Vegetable Planting And Soil Temperature on Garden Beds – Ollegardens website

Vegetable Planting And Soil Temperature on Garden Beds

Vegetable seeds and seedlings need the lowest soil temperature to germinate and grow. Seeds and seedlings need the best soil temperature to thrive. The following content also has some reference value for raised garden beds.

Soil temperature not only triggers seed germination, but also is an important factor in soil chemistry. Soil chemistry includes the release (dissolution) of mineral nutrients in soil water. Mineral nutrients are essential for the growth and harvest maturity of vegetable plants.

raised garden bed

The ideal or optimal soil temperature for planting and growing most vegetables is 65 ° to 75 ° F (18 ° - 24 ° C).

Vegetable seeds and seedlings need the lowest soil temperature to germinate and grow. Seeds and seedlings need the best soil temperature to thrive.

Soil temperature not only triggers seed germination, but also is an important factor in soil chemistry. Soil chemistry includes the release (dissolution) of mineral nutrients in soil water. Mineral nutrients are essential for the growth and harvest maturity of vegetable plants.

Measuring soil temperature

Soil temperature can be measured with soil thermometer or instrument. Most home vegetable gardeners use a soil thermometer - a thermometer connected to a metal probe a few inches long, inserted into the soil.

Sowing soil temperature should be between 1 and 3 inches deep. The temperature of the transplanted soil should be 4 to 6 inches deep.

Typically, temperature readings are taken after the thermometer has been placed in the soil for a few minutes.

The soil temperature is best measured in the morning, when the soil is the coolest and has not warmed up in the daytime sunshine.

The soil temperature was measured for at least three consecutive days, and then the results were averaged. Don't rely on just one reading.

Planting and soil temperature

Vegetable seeds can be sown in the garden before the soil warms up to the optimum germination temperature in early spring. If you sow ahead of the ideal temperature, you cannot expect the best germination.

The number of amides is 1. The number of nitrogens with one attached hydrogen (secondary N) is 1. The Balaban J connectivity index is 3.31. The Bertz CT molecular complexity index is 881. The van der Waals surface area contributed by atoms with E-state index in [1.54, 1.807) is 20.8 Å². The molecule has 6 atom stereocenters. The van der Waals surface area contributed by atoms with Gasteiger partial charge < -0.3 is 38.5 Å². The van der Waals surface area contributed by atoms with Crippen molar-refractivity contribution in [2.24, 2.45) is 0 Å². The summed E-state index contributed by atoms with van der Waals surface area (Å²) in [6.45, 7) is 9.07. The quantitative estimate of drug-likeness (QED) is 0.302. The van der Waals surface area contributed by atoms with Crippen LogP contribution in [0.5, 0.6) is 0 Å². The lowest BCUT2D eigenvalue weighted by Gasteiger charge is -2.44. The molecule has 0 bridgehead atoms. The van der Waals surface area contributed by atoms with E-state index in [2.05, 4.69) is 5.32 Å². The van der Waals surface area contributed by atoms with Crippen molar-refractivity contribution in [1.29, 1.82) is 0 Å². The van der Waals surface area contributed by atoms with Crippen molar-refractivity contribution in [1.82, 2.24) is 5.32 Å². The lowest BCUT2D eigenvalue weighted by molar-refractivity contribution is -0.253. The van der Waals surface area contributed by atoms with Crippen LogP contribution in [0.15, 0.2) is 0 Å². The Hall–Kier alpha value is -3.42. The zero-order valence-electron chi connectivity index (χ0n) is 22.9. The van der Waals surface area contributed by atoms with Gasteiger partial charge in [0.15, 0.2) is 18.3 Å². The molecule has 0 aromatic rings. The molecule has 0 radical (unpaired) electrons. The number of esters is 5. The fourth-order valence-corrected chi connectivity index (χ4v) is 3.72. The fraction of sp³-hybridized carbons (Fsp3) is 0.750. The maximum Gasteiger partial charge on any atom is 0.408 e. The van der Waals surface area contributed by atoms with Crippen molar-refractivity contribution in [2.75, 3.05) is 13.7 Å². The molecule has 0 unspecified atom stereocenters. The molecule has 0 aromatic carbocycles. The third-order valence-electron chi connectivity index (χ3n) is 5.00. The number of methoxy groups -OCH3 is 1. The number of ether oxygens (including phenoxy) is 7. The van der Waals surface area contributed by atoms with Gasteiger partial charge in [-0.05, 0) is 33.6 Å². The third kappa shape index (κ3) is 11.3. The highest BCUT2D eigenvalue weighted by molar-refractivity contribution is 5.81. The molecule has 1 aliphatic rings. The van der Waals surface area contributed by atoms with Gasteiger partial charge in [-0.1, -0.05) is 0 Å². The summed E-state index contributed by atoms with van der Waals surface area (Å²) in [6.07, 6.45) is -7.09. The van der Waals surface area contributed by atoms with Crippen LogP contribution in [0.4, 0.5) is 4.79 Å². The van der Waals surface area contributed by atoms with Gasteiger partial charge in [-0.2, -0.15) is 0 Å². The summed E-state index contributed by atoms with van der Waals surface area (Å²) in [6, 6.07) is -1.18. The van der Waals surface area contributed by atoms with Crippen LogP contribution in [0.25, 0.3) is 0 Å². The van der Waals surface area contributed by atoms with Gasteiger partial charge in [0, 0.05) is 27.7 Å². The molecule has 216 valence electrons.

The best temperature for germination and growth may not come until late spring and early summer. In areas with short growing seasons, waiting for the optimal soil temperature may be impractical or realistic. 70% germination rate is generally considered practical and realistic.

You can use the lowest soil temperature for germination and the best soil temperature for germination to determine the soil temperature to start sowing and transplanting.

raised garden bed

Minimum soil temperature for seed sowing and germination:

35 ° F: lettuce, onion, parsnip, spinach.

40 ° F: beets, broccoli, brussels sprouts, cabbage, carrots, cauliflower, collards, Asian vegetables, Chinese cabbage, broad beans, collards, turnips, mustard, sesame seeds, radishes, Swiss beets, radishes, beans, radishes, turnips.

50 ° F: Asparagus, celery, celery, corn, tomato.

60 ° F: beans, cucumbers, eggplants, melons, peppers, pumpkins, pumpkins, watermelons.

Soil temperature required for 70% germination:

45 ° F: beet, lettuce, parsley, spinach.

50 ° F: Broccoli, Brussels sprouts, cabbage, carrots, cauliflower, collards, Asian vegetables, Chinese cabbage, broad beans, collards, turnips, mustard, sesame seeds, radishes, Swiss beets, radishes, cyanine beans, radishes, turnips.

55 ° F: cabbage, corn, Swiss beet, tomato.

65 ° F: cucumber, pepper.

70 ° F: beans, cantaloupes, melons, pumpkins.

75 ° F: eggplant, okra, pumpkin.

Optimum soil temperature for germination (close to 100% germination):

65 ° F: European parsnip.

70 ° F: Spinach.

75 ° F: Asparagus, lettuce, onion, parsley.

80 ° F: beans, carrots.

85 ° F: beet, cabbage, eggplant, pepper, radish, Swiss beet, tomato, radish.

90 ° F: melon.

95 ° F: corn, cucumber, pumpkin, pumpkin, watermelon.

Feasible soil tests for direct seeding and transplanting:

Before gardens and farms use soil thermometers, a common method of determining when to plant is soil processability. (This is an old way to know when to plant.

If the soil passes the feasible soil test, the soil is workable and can be sown or planted. This is a test: squeeze a handful of soil in the palm of your hand; When you open your hand, if the soil is still wet or very wet, it will not work. Let the soil dry. If the soil breaks from your hands with a touch, it is feasible.

raised garden beds

When the soil is ready to work in spring, you can:

Direct seeding: kale, kale, lettuce, parsnip, pea, radish, turnip, spinach, radish.

Transplanted: Broccoli, Brussels sprouts, cabbage, onions.

Of course, once the soil can work in spring, it will continue to warm up. Usually, old farmers will look at cloves and other spring flowering plants to decide when to plant them.